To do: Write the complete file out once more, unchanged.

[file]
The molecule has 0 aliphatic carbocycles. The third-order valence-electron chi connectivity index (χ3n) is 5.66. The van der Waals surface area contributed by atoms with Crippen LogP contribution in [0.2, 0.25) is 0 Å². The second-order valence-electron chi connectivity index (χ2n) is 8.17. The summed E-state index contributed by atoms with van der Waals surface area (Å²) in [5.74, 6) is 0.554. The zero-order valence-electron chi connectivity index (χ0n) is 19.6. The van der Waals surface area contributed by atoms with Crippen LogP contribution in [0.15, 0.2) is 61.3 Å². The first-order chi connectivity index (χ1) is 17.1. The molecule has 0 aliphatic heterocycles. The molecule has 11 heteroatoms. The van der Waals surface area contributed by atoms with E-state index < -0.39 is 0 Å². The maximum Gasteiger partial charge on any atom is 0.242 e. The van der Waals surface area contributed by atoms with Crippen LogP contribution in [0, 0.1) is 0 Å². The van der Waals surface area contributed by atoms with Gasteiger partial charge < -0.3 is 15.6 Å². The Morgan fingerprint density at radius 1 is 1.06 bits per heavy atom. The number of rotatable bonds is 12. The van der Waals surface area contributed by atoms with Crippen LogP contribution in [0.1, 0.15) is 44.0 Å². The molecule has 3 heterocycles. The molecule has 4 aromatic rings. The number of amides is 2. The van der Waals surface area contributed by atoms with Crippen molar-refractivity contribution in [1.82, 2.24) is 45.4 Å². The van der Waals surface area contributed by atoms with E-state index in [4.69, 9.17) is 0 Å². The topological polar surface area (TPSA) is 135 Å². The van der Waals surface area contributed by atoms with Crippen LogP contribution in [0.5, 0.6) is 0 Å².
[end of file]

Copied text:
The molecule has 0 aliphatic carbocycles. The third-order valence-electron chi connectivity index (χ3n) is 5.66. The van der Waals surface area contributed by atoms with Crippen LogP contribution in [0.2, 0.25) is 0 Å². The second-order valence-electron chi connectivity index (χ2n) is 8.17. The summed E-state index contributed by atoms with van der Waals surface area (Å²) in [5.74, 6) is 0.554. The zero-order valence-electron chi connectivity index (χ0n) is 19.6. The van der Waals surface area contributed by atoms with Crippen LogP contribution in [0.15, 0.2) is 61.3 Å². The first-order chi connectivity index (χ1) is 17.1. The molecule has 0 aliphatic heterocycles. The molecule has 11 heteroatoms. The van der Waals surface area contributed by atoms with E-state index < -0.39 is 0 Å². The maximum Gasteiger partial charge on any atom is 0.242 e. The van der Waals surface area contributed by atoms with Crippen LogP contribution in [0, 0.1) is 0 Å². The van der Waals surface area contributed by atoms with Gasteiger partial charge < -0.3 is 15.6 Å². The Morgan fingerprint density at radius 1 is 1.06 bits per heavy atom. The number of rotatable bonds is 12. The van der Waals surface area contributed by atoms with Crippen LogP contribution in [0.1, 0.15) is 44.0 Å². The molecule has 3 heterocycles. The molecule has 4 aromatic rings. The number of amides is 2. The van der Waals surface area contributed by atoms with Crippen molar-refractivity contribution in [1.82, 2.24) is 45.4 Å². The van der Waals surface area contributed by atoms with E-state index in [4.69, 9.17) is 0 Å². The topological polar surface area (TPSA) is 135 Å². The van der Waals surface area contributed by atoms with Crippen LogP contribution in [0.5, 0.6) is 0 Å².